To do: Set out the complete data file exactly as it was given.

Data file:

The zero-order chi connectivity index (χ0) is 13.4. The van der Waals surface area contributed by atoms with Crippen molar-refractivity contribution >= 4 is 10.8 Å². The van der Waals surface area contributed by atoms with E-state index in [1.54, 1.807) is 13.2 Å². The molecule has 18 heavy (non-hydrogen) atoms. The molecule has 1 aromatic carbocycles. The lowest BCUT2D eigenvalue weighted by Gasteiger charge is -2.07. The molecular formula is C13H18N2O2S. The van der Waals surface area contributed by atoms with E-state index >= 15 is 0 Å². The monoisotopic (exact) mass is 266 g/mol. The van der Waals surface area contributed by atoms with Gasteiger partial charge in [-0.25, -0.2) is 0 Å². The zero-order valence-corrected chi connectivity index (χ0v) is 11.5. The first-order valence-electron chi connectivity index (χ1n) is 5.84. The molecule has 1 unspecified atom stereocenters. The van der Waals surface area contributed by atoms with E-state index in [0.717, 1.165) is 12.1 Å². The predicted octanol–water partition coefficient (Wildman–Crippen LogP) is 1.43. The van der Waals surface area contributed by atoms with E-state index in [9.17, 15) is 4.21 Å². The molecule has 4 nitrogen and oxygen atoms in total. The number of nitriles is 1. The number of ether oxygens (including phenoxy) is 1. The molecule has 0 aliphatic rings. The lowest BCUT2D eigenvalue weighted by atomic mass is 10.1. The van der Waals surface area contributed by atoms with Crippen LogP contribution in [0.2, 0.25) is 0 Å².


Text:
The zero-order chi connectivity index (χ0) is 13.4. The van der Waals surface area contributed by atoms with Crippen molar-refractivity contribution >= 4 is 10.8 Å². The van der Waals surface area contributed by atoms with E-state index in [1.54, 1.807) is 13.2 Å². The molecule has 18 heavy (non-hydrogen) atoms. The molecule has 1 aromatic carbocycles. The lowest BCUT2D eigenvalue weighted by Gasteiger charge is -2.07. The molecular formula is C13H18N2O2S. The van der Waals surface area contributed by atoms with E-state index >= 15 is 0 Å². The monoisotopic (exact) mass is 266 g/mol. The van der Waals surface area contributed by atoms with Gasteiger partial charge in [-0.25, -0.2) is 0 Å². The zero-order valence-corrected chi connectivity index (χ0v) is 11.5. The first-order valence-electron chi connectivity index (χ1n) is 5.84. The molecule has 1 unspecified atom stereocenters. The van der Waals surface area contributed by atoms with E-state index in [0.717, 1.165) is 12.1 Å². The predicted octanol–water partition coefficient (Wildman–Crippen LogP) is 1.43. The van der Waals surface area contributed by atoms with E-state index in [9.17, 15) is 4.21 Å². The molecule has 4 nitrogen and oxygen atoms in total. The number of nitriles is 1. The number of ether oxygens (including phenoxy) is 1. The molecule has 0 aliphatic rings. The lowest BCUT2D eigenvalue weighted by atomic mass is 10.1. The van der Waals surface area contributed by atoms with Crippen LogP contribution in [0.2, 0.25) is 0 Å².